Who actually owned the Adidas brand?

Adi Dassler has finally found his place. Cast in bronze, he sits there, the founder of the Adidas company, his right arm casually resting on his thigh, his left hand holding a soccer shoe with a screwed-in stud. The life-size statue looked a bit lost for a long time, almost as if it was on the sidelines. At first, the bronze Adi sat lonely in the stands in the small company soccer stadium. Then he switched to a bench in the park, at least in front of the chairman's office window. Now he is the focus, in front of the arena.

This is the name of the building, which stands spectacularly on 67 sloping stilts and deliberately resembles a stadium from the outside. More than 2000 people find their jobs there. The arena is the largest and last structure in the "World of Sports", as they call Adidas' headquarters in Herzogenaurach.

"Adi looks exactly in the direction of where his villa is and where the Adidas factory used to be," says Christian Dzieia. The tall man in the Adidas T-shirt heads the global real estate management of the sporting goods group. Before he leads through the arena, he asks for the Walk of Fame. In the wide, red-colored path, footprints of many sports legends can be seen, left by immortal heroes in the Adidas cosmos - footballers like Lionel Messi and David Beckham, but also New Zealand's rugby player Jonah Lomu and marathon runner Haile Gebrselassie from Ethiopia. What does this whole company site mean for Adidas? "Here is our home, the origin, the core of the brand," says Dzieia, "our world."

Nothing is the same as it used to be. The bronze adi stands for the company's roots, its identity, its DNA. But the Adidas of today has little in common with the Adidas during Adi Dassler's lifetime, except the name. And nowhere is this more visible than here, at the World of Sports.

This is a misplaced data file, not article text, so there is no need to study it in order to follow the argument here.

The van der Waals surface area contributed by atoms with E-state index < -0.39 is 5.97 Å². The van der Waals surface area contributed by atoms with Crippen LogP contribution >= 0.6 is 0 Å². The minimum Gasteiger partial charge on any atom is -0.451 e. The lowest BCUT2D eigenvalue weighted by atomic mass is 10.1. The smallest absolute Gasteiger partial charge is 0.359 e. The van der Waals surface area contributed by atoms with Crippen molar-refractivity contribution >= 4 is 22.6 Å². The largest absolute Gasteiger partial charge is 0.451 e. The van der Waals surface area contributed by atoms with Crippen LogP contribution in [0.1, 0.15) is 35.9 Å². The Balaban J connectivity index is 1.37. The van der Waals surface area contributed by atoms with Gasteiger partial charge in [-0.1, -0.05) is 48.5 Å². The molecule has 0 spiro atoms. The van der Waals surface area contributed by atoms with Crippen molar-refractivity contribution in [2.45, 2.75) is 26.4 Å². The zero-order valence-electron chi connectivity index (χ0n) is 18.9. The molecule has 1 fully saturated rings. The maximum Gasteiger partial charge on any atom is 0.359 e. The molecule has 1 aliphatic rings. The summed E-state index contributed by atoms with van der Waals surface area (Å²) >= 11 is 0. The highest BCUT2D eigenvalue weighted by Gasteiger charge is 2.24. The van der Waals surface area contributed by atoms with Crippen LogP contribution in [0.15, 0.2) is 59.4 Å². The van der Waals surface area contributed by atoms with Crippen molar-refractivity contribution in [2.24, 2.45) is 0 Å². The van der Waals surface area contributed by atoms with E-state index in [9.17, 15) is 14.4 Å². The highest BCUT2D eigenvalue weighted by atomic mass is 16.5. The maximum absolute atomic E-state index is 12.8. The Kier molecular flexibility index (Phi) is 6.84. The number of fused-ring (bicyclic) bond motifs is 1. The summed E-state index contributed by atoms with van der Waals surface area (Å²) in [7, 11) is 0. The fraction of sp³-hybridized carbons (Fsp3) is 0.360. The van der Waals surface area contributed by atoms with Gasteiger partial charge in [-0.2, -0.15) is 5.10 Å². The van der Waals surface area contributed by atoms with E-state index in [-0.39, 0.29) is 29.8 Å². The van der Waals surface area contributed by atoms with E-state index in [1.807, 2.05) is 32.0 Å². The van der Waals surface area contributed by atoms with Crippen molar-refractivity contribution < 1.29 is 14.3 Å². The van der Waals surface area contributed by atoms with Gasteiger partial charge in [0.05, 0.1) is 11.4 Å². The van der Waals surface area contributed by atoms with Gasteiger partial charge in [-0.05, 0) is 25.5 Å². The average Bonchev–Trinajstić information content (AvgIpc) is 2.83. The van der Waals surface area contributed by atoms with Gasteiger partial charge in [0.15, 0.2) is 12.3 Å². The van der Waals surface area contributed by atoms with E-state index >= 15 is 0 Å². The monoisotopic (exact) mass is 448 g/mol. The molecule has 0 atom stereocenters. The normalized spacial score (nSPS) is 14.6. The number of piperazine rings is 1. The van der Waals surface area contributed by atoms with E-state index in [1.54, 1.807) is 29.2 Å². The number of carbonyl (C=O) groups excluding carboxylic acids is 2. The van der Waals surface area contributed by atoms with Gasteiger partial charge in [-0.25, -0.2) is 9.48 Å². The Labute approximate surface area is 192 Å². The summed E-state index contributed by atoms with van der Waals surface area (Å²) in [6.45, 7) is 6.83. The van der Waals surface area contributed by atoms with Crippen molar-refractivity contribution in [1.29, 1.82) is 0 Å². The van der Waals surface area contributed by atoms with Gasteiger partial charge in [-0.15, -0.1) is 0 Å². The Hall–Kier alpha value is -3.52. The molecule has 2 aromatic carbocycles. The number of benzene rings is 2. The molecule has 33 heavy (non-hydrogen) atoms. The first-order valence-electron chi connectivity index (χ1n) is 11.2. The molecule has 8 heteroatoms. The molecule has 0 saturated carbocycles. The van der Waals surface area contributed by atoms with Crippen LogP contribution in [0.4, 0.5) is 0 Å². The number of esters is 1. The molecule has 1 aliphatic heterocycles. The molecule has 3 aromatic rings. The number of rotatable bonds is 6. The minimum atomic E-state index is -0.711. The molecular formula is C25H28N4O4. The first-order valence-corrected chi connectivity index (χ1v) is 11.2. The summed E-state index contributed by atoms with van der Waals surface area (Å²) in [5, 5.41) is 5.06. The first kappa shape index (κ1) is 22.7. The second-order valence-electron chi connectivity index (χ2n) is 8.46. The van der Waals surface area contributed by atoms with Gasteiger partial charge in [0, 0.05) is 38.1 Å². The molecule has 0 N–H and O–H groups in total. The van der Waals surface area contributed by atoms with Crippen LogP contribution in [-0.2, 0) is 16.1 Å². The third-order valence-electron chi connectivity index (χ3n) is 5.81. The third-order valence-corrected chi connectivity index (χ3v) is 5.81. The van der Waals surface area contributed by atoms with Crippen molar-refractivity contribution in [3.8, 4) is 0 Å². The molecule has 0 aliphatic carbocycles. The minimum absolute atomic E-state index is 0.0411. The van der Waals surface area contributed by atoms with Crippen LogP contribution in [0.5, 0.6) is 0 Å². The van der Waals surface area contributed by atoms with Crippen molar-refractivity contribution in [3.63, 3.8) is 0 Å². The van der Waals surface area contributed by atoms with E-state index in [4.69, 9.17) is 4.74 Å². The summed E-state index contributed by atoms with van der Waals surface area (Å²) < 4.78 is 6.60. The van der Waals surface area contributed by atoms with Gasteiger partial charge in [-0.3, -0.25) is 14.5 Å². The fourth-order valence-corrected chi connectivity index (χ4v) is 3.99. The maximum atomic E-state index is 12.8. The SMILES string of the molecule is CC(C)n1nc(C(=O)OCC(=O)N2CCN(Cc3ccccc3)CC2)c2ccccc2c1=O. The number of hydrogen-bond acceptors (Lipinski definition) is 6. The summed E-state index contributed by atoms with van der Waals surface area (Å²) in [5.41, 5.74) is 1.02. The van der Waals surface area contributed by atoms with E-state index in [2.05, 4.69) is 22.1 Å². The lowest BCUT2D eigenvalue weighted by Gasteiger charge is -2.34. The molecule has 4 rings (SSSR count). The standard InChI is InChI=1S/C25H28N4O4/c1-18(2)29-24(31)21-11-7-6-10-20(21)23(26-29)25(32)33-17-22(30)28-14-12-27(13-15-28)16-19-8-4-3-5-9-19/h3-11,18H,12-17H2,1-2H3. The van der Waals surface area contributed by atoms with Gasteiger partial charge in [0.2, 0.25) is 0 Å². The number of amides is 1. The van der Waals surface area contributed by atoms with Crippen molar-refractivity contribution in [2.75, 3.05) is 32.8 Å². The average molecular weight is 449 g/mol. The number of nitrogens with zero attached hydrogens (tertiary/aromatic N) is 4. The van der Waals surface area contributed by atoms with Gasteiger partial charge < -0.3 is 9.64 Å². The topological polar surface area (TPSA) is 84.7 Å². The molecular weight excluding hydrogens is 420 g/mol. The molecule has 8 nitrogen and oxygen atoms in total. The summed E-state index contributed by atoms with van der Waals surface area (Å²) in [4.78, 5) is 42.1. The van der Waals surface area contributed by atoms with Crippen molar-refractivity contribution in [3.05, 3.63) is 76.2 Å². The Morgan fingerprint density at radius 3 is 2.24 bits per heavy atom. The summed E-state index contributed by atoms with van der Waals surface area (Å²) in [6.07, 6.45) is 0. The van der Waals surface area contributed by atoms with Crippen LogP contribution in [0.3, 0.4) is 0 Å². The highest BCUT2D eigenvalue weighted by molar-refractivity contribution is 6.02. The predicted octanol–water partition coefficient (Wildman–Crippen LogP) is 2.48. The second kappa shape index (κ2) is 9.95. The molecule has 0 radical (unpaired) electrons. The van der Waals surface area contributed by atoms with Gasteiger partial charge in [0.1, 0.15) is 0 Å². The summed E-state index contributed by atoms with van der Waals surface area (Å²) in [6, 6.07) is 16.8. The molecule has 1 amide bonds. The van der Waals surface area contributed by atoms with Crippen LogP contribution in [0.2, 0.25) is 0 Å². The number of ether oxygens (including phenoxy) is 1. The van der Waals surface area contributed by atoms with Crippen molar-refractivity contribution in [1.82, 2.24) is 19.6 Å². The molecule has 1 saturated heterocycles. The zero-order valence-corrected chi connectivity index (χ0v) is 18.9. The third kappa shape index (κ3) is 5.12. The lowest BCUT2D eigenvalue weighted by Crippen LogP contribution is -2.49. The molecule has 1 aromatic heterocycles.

Adidas achieves sales of 22 billion euros, less than five percent of that in Germany

The Franconian, typically German family company with a patriarch at the helm has become a global organism in every respect, with more than 22 billion euros in sales, of which Adidas no longer generates five percent in Germany. Almost half of the 5600 employees at the headquarters in Herzogenaurach come from abroad, from more than 100 nations. CEO Kasper Rorsted is Dane, of the six board members only two are German. All six major cities in terms of trends, developments and sales that Adidas have declared "Key Cities" are scattered around the globe: New York, Los Angeles, London, Shanghai, Paris, Tokyo; none of them are in Germany.

As if through a magnifying glass, all of this is bundled together in the World of Sports - completed in time for the company's 70th birthday on August 18th - which Adidas has created for a billion euros over the past 25 years, on the edge and a little above Herzogenaurach. A spacious campus has emerged from a lot of green, with numerous sports facilities and modern architecture of world class. Like that shiny, black cuboid that cleverly and almost sunk into the site houses the brand center. Or the "halftime" with the many meeting rooms that are styled like gyms and changing rooms. In the "Laces" (in German "shoelace" because the office building looks like this from the air) alone 1700 people work.

Inside, the buildings are open, geared towards communication. Spacious areas with desks alternate with retreat areas. There are no longer any permanent jobs; everyone looks for a place within their department. The working hours are largely freely divisible, sport in between is encouraged. In the new main Arena building, Christian Dzieia leads up the 136 steps to the third floor, where the board members also have their workplaces. Here, too, everything is open and glazed.